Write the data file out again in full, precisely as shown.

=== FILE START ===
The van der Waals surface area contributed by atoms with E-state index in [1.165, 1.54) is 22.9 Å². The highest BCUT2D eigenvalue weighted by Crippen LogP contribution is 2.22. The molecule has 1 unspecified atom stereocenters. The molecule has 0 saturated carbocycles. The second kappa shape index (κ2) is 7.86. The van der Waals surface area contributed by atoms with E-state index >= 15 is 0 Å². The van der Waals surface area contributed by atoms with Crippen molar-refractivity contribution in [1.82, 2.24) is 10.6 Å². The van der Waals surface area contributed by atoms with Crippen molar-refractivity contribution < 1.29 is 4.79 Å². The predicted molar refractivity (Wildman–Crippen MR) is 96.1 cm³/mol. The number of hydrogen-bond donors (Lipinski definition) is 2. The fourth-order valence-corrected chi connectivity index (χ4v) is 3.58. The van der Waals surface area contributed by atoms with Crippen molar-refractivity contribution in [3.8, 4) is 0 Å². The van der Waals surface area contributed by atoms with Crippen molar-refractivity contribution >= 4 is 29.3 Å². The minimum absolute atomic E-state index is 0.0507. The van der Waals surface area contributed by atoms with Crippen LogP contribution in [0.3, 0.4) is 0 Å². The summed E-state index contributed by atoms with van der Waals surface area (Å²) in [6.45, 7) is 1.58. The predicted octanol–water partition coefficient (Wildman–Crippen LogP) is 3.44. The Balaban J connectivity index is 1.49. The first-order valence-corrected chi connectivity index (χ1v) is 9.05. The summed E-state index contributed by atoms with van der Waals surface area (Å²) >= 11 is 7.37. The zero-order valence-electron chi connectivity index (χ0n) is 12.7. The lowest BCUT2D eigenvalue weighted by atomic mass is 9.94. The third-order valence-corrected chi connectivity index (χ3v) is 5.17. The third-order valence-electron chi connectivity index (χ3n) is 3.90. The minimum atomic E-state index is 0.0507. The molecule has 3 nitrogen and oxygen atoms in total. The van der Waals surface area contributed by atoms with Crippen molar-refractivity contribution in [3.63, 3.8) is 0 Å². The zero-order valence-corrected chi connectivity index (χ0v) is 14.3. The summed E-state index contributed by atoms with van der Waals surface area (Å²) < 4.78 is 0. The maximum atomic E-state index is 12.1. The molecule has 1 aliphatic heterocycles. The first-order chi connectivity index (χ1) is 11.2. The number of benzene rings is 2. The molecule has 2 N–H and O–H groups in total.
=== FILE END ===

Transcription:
The van der Waals surface area contributed by atoms with E-state index in [1.165, 1.54) is 22.9 Å². The highest BCUT2D eigenvalue weighted by Crippen LogP contribution is 2.22. The molecule has 1 unspecified atom stereocenters. The molecule has 0 saturated carbocycles. The second kappa shape index (κ2) is 7.86. The van der Waals surface area contributed by atoms with E-state index >= 15 is 0 Å². The van der Waals surface area contributed by atoms with Crippen molar-refractivity contribution in [1.82, 2.24) is 10.6 Å². The van der Waals surface area contributed by atoms with Crippen molar-refractivity contribution < 1.29 is 4.79 Å². The predicted molar refractivity (Wildman–Crippen MR) is 96.1 cm³/mol. The number of hydrogen-bond donors (Lipinski definition) is 2. The fourth-order valence-corrected chi connectivity index (χ4v) is 3.58. The van der Waals surface area contributed by atoms with Crippen molar-refractivity contribution in [3.8, 4) is 0 Å². The van der Waals surface area contributed by atoms with Crippen molar-refractivity contribution >= 4 is 29.3 Å². The minimum absolute atomic E-state index is 0.0507. The van der Waals surface area contributed by atoms with Crippen LogP contribution in [0.3, 0.4) is 0 Å². The summed E-state index contributed by atoms with van der Waals surface area (Å²) in [6.45, 7) is 1.58. The predicted octanol–water partition coefficient (Wildman–Crippen LogP) is 3.44. The Balaban J connectivity index is 1.49. The first-order valence-corrected chi connectivity index (χ1v) is 9.05. The summed E-state index contributed by atoms with van der Waals surface area (Å²) >= 11 is 7.37. The zero-order valence-electron chi connectivity index (χ0n) is 12.7. The lowest BCUT2D eigenvalue weighted by atomic mass is 9.94. The third-order valence-corrected chi connectivity index (χ3v) is 5.17. The third-order valence-electron chi connectivity index (χ3n) is 3.90. The minimum atomic E-state index is 0.0507. The molecule has 3 nitrogen and oxygen atoms in total. The van der Waals surface area contributed by atoms with Crippen molar-refractivity contribution in [3.63, 3.8) is 0 Å². The zero-order valence-corrected chi connectivity index (χ0v) is 14.3. The summed E-state index contributed by atoms with van der Waals surface area (Å²) < 4.78 is 0. The maximum atomic E-state index is 12.1. The molecule has 1 aliphatic heterocycles. The first-order chi connectivity index (χ1) is 11.2. The number of benzene rings is 2. The molecule has 2 N–H and O–H groups in total.